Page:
In the event that any of the initial health-check inquiries raise concerns, a deeper technical analysis of the company’s cyber defenses is undertaken. The more detailed evaluation would typically involve reviewing in greater depth existing systems, including the nature of its technology infrastructure, the location and type of the company's data and its cyber defenses. In many cases, penetration testing would also be utilized to ascertain the ability of the company’s existing infrastructure to withstand an attack.

Finally, insurance is an option that acquiring companies may consider as a means of transferring to a third party some of the residual cyber risk. Cyber / privacy policies frequently cover some risks associated with collecting and storing personally identifiable information (PII) and from the loss of intellectual property and other proprietary information. A portfolio company undertaking a series of acquisitions for a private equity firm could protect itself against residual risk by purchasing a policy that would cover both the statutory risk associated with PII data, as well as any common law risk with respect to the loss of, or unauthorized access to, the intellectual property of others.

Investigating cyber risk as a part of a comprehensive M&A due diligence process can protect investors, help to assure that acquired companies retain their value and assets, and keep a planned acquisition process on track. Past events need not prohibit either investor or target from engaging in the process, but a thorough and risk-specific (industry, company, geography, etc.) cyber health-check that includes at least the six elements outlined above are essential considerations in contemporary M&A processes.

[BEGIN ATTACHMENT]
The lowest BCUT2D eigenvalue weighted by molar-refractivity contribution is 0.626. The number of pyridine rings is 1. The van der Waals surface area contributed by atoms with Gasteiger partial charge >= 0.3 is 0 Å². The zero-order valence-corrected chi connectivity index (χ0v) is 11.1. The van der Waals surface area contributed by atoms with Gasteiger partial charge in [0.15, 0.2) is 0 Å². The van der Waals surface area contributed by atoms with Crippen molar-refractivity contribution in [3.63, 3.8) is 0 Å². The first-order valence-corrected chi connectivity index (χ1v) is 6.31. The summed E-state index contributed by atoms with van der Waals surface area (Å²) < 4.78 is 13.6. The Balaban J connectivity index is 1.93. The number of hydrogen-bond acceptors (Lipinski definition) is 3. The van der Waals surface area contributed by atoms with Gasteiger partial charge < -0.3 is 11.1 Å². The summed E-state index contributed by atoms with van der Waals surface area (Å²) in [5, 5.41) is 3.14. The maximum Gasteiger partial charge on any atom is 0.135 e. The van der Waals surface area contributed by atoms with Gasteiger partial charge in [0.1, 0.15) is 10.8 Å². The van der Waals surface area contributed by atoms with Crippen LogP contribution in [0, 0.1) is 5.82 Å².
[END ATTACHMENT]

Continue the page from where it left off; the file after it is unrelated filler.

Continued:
A&M’s use of company names and other public information in this article does not express or imply that those companies have a relationship or affiliation with, or have provided an endorsement of A&M.


1 Dealogic, “Dealogic Global M&A Review | Full Year 2013,” 2014, accessed June 10, 2014

2 Dealogic, “Dealogic Global M&A Review | First Quarter 2014,” accessed June 10, 2014

3 Robert Westervelt, “Data Breach Costs Study: Response, Containment Increase,” CRN, May 12, 2014, accessed June 10, 2014,

4 Ponemon Institute, “2014 Cost of Data Breach Study: Global Analysis,” May 2014, accessed June 10, 2014,

5 Matthew J. Schwartz, “RSA SecurID Breach Cost $66 Million,” Dark Reading, July 28, 2011, accessed June 10, 2014,$66-million/d/d-id/1099232; Byron Acohido, “Timeline: Target, Neiman Marcus Disclosures,” USA Today, February 6, 2014, accessed June 10, 2014,; Jason Abbruzzese, “Michaels Confirms Security Breach Affected 3 Million Debit, Credit Cards,” Mashable, April 18, 2014, accessed June 10, 2014,

6 Maria Aspan and Claire Baldwin, “Sony Breach Could Cost Card Lenders $300 Million,” Reuters, April 28, 2011, accessed June 10, 2014, ; Yahoo! Finance, Sony Corporation Stock Price Chart (Filter: 4/10/2011 to 6/4/2011), accessed June 10, 2014,

7 Verizon, “Verizon 2014 Data Breach Investigations Report,” 2014, accessed June 10, 2014,

8 Institute of Mergers, Acquisitions and Alliances, Chart of Top Mergers and Acquisitions Worldwide, accessed May 15, 2104,